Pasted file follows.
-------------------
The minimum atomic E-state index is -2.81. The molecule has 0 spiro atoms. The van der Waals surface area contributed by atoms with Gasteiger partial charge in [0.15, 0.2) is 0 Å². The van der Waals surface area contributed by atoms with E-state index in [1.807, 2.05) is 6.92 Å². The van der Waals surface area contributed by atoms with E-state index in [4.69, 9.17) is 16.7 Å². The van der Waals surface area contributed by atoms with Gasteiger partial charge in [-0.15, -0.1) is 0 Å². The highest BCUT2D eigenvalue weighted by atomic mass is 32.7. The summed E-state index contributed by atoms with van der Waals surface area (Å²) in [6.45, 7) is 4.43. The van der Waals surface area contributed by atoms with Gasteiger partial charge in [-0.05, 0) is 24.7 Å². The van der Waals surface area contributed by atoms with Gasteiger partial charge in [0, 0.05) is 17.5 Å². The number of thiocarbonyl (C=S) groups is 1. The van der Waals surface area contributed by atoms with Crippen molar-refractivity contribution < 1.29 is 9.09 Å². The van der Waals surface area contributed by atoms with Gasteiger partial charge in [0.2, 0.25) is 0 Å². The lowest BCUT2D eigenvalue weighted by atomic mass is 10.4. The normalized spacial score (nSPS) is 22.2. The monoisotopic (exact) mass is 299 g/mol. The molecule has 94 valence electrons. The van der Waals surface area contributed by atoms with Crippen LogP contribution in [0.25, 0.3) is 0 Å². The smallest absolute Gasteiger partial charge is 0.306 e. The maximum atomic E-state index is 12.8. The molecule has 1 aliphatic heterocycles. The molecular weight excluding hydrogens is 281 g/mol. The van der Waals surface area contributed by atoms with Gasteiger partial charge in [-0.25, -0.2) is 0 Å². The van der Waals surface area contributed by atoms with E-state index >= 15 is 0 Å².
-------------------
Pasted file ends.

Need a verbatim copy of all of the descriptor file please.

The minimum atomic E-state index is -2.81. The molecule has 0 spiro atoms. The van der Waals surface area contributed by atoms with Gasteiger partial charge in [0.15, 0.2) is 0 Å². The van der Waals surface area contributed by atoms with E-state index in [1.807, 2.05) is 6.92 Å². The van der Waals surface area contributed by atoms with E-state index in [4.69, 9.17) is 16.7 Å². The van der Waals surface area contributed by atoms with Gasteiger partial charge in [-0.15, -0.1) is 0 Å². The highest BCUT2D eigenvalue weighted by atomic mass is 32.7. The summed E-state index contributed by atoms with van der Waals surface area (Å²) in [6.45, 7) is 4.43. The van der Waals surface area contributed by atoms with Gasteiger partial charge in [-0.05, 0) is 24.7 Å². The van der Waals surface area contributed by atoms with Gasteiger partial charge in [0, 0.05) is 17.5 Å². The number of thiocarbonyl (C=S) groups is 1. The van der Waals surface area contributed by atoms with Crippen molar-refractivity contribution < 1.29 is 9.09 Å². The van der Waals surface area contributed by atoms with Gasteiger partial charge in [0.2, 0.25) is 0 Å². The lowest BCUT2D eigenvalue weighted by atomic mass is 10.4. The normalized spacial score (nSPS) is 22.2. The monoisotopic (exact) mass is 299 g/mol. The molecule has 94 valence electrons. The van der Waals surface area contributed by atoms with Crippen LogP contribution in [0.25, 0.3) is 0 Å². The smallest absolute Gasteiger partial charge is 0.306 e. The maximum atomic E-state index is 12.8. The molecule has 1 aliphatic heterocycles. The molecular weight excluding hydrogens is 281 g/mol. The van der Waals surface area contributed by atoms with Gasteiger partial charge in [-0.25, -0.2) is 0 Å². The van der Waals surface area contributed by atoms with E-state index >= 15 is 0 Å².